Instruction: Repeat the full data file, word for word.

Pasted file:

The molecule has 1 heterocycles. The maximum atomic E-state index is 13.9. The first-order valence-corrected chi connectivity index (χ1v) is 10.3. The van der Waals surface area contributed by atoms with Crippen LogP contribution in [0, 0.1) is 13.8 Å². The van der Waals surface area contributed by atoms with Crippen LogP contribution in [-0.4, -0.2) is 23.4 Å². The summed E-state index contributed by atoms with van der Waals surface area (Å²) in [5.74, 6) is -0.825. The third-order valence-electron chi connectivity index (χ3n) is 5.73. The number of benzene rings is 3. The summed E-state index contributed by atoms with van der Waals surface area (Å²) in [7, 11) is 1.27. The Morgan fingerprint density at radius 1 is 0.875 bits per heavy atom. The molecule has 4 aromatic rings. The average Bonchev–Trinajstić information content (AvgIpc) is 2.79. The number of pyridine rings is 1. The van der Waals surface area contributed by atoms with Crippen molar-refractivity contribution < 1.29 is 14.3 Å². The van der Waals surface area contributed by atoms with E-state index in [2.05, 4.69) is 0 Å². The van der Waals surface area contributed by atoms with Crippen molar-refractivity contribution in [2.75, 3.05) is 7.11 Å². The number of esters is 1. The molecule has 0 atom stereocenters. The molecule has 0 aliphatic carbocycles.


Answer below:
The molecule has 1 heterocycles. The maximum atomic E-state index is 13.9. The first-order valence-corrected chi connectivity index (χ1v) is 10.3. The van der Waals surface area contributed by atoms with Crippen LogP contribution in [0, 0.1) is 13.8 Å². The van der Waals surface area contributed by atoms with Crippen LogP contribution in [-0.4, -0.2) is 23.4 Å². The summed E-state index contributed by atoms with van der Waals surface area (Å²) in [5.74, 6) is -0.825. The third-order valence-electron chi connectivity index (χ3n) is 5.73. The number of benzene rings is 3. The summed E-state index contributed by atoms with van der Waals surface area (Å²) in [7, 11) is 1.27. The Morgan fingerprint density at radius 1 is 0.875 bits per heavy atom. The molecule has 4 aromatic rings. The average Bonchev–Trinajstić information content (AvgIpc) is 2.79. The number of pyridine rings is 1. The van der Waals surface area contributed by atoms with Crippen molar-refractivity contribution < 1.29 is 14.3 Å². The van der Waals surface area contributed by atoms with E-state index in [2.05, 4.69) is 0 Å². The van der Waals surface area contributed by atoms with Crippen molar-refractivity contribution in [2.75, 3.05) is 7.11 Å². The number of esters is 1. The molecule has 0 atom stereocenters. The molecule has 0 aliphatic carbocycles.